John 13:1-17, 31b-35 – Foot-washing may not be something we’ll be able to observe physically this year. Still, this is not the only way we obey the commandment to love one another!
Friday, April 10, 2020 (Good Friday, Cycle A, CEV)
(NOTE: On this date, the Church also observes the life and witness of Mikael Agricola, Bishop of Turku. This Finnish student of Martin Luther may be relatively unknown, but his short life gave him time to translate the New Testament into Finnish and author a hymn book and prayer book for Lutherans in Finland. The result: Agricola is regarded as the father of the written Finnish language. Some of the motifs of his life might just connect with this most holy day!)
Isaiah 52:13-53:12 – Words alone may not be enough for this passage to soak into our souls. Instead of a homily or study, what if we just listened together to the Lenten section of Handel’s The Messiah? And then shared our thoughts?
Psalm 22 – Most of us, especially those of us who are vulnerable right how, know these feelings of the Psalmist—and of Jesus.
Hebrews 10:16-25 – Now, perhaps more than ever, we can “keep encouraging each other to be thoughtful and to do helpful things.”
Hebrews 4:14-16; 5:7-9 – The time to come before God’s throne—in prayer—is when we’re in need. We harbor no false pride, and have every hope of being heard!
John 18:1-19:42 – This story has one interesting sidebar: Pilate used Jesus’ trial for his political advantage—getting those religious leaders to say in public, “We have no king but Caesar!” Denying their faith in the presence of their oppressors and their peers!
Saturday, April 11, 2020 (Vigil of Easter, Cycle A, CEV)
(NOTE: It is customary during the Easter Vigil to read from among twelve lessons that capture the sweep of salvation history. They are listed here—with a title to frame the message of each. The importance of these readings for early Christian catechumens was that they were a review or a reminder of what these new believers were about to commit themselves to in Baptism. For us, living in times of similar difficulties, this review or reminder offers hope and perspective for our lives now.)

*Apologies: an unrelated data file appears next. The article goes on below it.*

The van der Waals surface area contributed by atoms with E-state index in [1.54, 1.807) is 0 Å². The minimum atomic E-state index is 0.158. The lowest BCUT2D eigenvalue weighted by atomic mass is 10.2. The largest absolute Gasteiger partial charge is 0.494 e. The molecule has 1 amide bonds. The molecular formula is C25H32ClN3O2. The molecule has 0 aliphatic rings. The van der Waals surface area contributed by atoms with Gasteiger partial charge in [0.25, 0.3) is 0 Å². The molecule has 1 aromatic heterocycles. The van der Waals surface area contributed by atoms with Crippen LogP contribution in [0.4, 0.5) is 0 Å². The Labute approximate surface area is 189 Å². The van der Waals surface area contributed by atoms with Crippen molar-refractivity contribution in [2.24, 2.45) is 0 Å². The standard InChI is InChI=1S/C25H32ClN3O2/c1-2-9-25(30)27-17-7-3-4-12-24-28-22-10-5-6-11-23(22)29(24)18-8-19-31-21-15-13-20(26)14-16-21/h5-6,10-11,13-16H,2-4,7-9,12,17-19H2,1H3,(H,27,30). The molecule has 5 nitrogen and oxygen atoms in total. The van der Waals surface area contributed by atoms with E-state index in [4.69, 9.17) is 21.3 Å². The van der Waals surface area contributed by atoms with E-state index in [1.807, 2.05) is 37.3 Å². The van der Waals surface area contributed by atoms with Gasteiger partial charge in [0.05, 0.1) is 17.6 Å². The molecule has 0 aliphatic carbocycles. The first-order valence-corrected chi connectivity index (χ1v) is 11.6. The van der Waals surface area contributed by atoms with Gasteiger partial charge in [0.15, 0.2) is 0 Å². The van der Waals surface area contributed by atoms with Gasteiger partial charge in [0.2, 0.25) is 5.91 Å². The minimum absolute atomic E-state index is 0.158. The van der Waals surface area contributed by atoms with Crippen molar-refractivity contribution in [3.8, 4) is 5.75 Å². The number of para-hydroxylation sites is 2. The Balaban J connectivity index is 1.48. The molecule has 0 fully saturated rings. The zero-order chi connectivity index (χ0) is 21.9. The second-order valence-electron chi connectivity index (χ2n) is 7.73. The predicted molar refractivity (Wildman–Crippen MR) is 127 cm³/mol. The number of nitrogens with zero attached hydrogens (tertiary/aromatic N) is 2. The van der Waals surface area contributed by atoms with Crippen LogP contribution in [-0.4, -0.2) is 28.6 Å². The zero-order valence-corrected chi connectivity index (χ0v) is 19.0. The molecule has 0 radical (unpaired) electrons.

Genesis 1:1-2:4a (Creation)
Genesis 7:1-5, 11-18; 8:6-18; 9:8-13 (Flood)
Genesis 22:1-18 (Testing of Abraham)
Exodus 14:10-33; 15:20-21 (Deliverance at the Red Sea)
Isaiah 55:1-11 (Salvation Freely Offered to All)
Proverbs 8:1-8, 19-21; 9:4b-6 OR Baruch 3:9-15, 32-4:4 (The Wisdom of God)
Ezekiel 36:24-28 (A New Heart and a New Spirit)
Ezekiel 37:1-14 (Valley of the Dry Bones)
Zephaniah 3:14-20 (The Gathering of God’s People)
Jonah 1:1-2:1 (The Deliverance of Jonah)
Isaiah 61:1-4, 9-11 (Clothed in the Garments of Salvation)
Daniel 3:1-29 (Deliverance fom the Fiery Furnace)
Romans 6:3-11—A not-so dark thought on this perhaps-dark night: Being baptized into Jesus’ death also means that we come out the other side—being raised to new life.
John 20:1-18 – It’s strange how one word—“Mary!”—changes everything. We are known—by God and those who love us—by single words that bind us together. In these times, what one word would change everything for you?
Sunday, April 12, 2020 (Easter Sunday, Cycle A, CEV)
Acts 10:34-43 – Hear the testimony of a Resurrection witness. Notice anything especially significant? (Remember that Peter is preaching on Pentecost Day to religious pilgrims.)
Jeremiah 31:1-6 – God’s promise—“I will rebuild your nation”—seems especially prescient for our time. But not a nation just like the one that is under great stress.
Psalm 118:1-2,14-24 – “This is the day the Lord has made. Let us rejoice and be glad in it.” (And not just because it’s Easter….) What is there to rejoice about on this day, in these times?
Acts 10:34-43 – (See above)
Sunday, April 19, 2020 (Second Sunday of Easter, Cycle A CEV)
Acts 2:14a; 22-32 – Another summary? Or a kind of “elevator speech” that was bound into Peter’s soul? When asked by others, what might be your condensed witness?
Psalm 16—In the darkest night, being protected from fear. Not a bad thing to wish for, work for, pray about.
1 Peter 1:3-9 – Peter’s emotions and intellect agree: Jesus’ Resurrection is a source for new life and a hope that lives on. What might be the sources for your hope in these times?
John 20:19-31 – An epilogue to John’s Gospel, these words—“But these are written so that….”—call to mind the reasons why any of us would chronicle our faith lives, our personal or family histories. Why might you keep track of what’s happening in your context right now?
Sunday, April 26, 2020 (Third Sunday of Easter, Cycle A, CEV)
Acts 2:14a, 36-41 – “What must we do to be saved?” remains a question for any of us who have come to the ends of our ropes—any part of our well-being. Peter’s answer—repentance and Baptism—still makes sense today.
Psalm 116:1-4,12-19 – A plaintive plea echoed in these days of a pandemic: “Please don’t let me die!” What do we have to say to someone wrestling with that possibility?
1 Peter 1:17-23 – However and whenever it happened, we all have been rescued by God in some ways. Now that it’s happened, how might we keep loving with all our hearts?
Luke 24:13-35 – Something small-but-significant: After encountering the Risen Christ in an intimate setting, these two Emmaus-bound disciples walked all the way back to Jerusalem. This would have been a journey of seven miles—taking about two hours at a fast clip—in the dark! The story calls to mind the ancient practice of “walking and talking”, an effective and personal way to learn and to witness!
*CEV – Contemporary English Version